Sunday, March 19, 2006

when you assume

Before the new week begins, I must let you know about the fantastic finish to the old work week. I had about an hour left and needed to do work on the small and little-blessed research project that I've been nursing along. I felt like going home early, so I figured I'd just get the report form set up so that I could slot in all the correct numbers on Monday afternoon. I looked at my tables and printed out my summaries, and little by little I noticed... the numbers all lined up.

It was beautiful. In short, we are trying to discover where our clients come from and whether that might be influenced by where I (and others) spend time. And lo, this month the numbers seem to suggest that where we go, they go. Impressive numbers, for a small sample. In many areas where we spend our time, clients seem to be arriving. YAY! It's such a buzz. It was absolutely beautiful, that logical beauty of difficult math and pieces which find the places they were born to fill. It was better than a jigsaw puzzle or a sudoku or a proof or even a musical chord. It was so seductive.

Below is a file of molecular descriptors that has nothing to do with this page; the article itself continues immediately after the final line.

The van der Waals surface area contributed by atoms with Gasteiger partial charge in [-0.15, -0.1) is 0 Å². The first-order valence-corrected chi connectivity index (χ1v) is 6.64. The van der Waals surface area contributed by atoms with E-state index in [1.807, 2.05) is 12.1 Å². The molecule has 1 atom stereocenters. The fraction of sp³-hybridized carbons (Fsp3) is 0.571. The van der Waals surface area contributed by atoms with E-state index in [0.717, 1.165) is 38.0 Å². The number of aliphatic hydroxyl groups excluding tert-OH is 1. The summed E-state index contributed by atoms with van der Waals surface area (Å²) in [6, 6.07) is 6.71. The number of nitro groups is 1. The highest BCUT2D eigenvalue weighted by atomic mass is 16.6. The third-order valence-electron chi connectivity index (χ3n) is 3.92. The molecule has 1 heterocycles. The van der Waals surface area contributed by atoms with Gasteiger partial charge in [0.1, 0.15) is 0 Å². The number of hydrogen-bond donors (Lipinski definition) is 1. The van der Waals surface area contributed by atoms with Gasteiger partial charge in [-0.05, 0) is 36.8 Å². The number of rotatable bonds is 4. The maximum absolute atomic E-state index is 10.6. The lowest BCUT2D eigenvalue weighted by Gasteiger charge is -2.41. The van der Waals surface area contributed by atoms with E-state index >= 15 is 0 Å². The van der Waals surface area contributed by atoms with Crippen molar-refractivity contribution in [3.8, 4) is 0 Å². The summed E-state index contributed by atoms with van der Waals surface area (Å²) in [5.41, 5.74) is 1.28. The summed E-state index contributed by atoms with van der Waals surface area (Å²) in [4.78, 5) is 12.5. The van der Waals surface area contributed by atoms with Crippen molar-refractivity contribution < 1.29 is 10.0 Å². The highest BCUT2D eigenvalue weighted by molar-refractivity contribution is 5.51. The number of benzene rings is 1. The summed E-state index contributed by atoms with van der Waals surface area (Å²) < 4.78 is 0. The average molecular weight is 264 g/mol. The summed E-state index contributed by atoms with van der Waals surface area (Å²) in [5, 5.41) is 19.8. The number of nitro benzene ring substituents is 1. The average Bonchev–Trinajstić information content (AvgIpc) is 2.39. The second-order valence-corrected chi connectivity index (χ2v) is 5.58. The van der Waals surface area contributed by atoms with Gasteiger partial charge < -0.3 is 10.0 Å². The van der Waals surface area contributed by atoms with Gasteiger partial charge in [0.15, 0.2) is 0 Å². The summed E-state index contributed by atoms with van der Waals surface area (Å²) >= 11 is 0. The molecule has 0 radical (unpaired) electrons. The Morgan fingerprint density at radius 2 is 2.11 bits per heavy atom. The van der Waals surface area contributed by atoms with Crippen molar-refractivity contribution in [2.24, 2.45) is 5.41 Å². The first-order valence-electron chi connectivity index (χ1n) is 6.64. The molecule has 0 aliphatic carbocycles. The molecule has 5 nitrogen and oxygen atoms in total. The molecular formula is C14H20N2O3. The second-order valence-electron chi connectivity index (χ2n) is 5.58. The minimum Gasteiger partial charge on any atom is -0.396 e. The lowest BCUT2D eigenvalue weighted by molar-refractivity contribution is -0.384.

As it happened, I stayed late to finish the report. As I thought about how to preface it, I started remembering all the cautions that good statisticians have tried to teach me. Here's a sample:
1) It's only one month out of a (so far) six-month project. The other outcomes have been (cough) fuzzy.
2) The sample size is tiny.
3) These numbers are really glorified frequency counts, having no statistical validity.
5) Some areas are being surveyed more heavily than others, and not every eligible participant is getting the survey. It's entirely possible that something about our prior contact is "priming" participants to respond.
6) The participants don't always seem to "get" the questions, meaning the survey is written poorly. For instance: the people who we probably had prior contact with report not ever getting a contact like that. Many who didn't say that they did. The only positive aspect of this possible outcome is that it negates #5, somewhat.
7) Did I mention NO CONTROL GROUP? Tiny sample size? Temporary effect?

I thought about mentioning all these caveats in my preface, then remembered that several times I have been cautioned that this is a work project and not a research project. I left the bad stuff out and hit "send".

Then I read over the numbers again, and listened to what they seemed to tell me, and drove home with another buzz.


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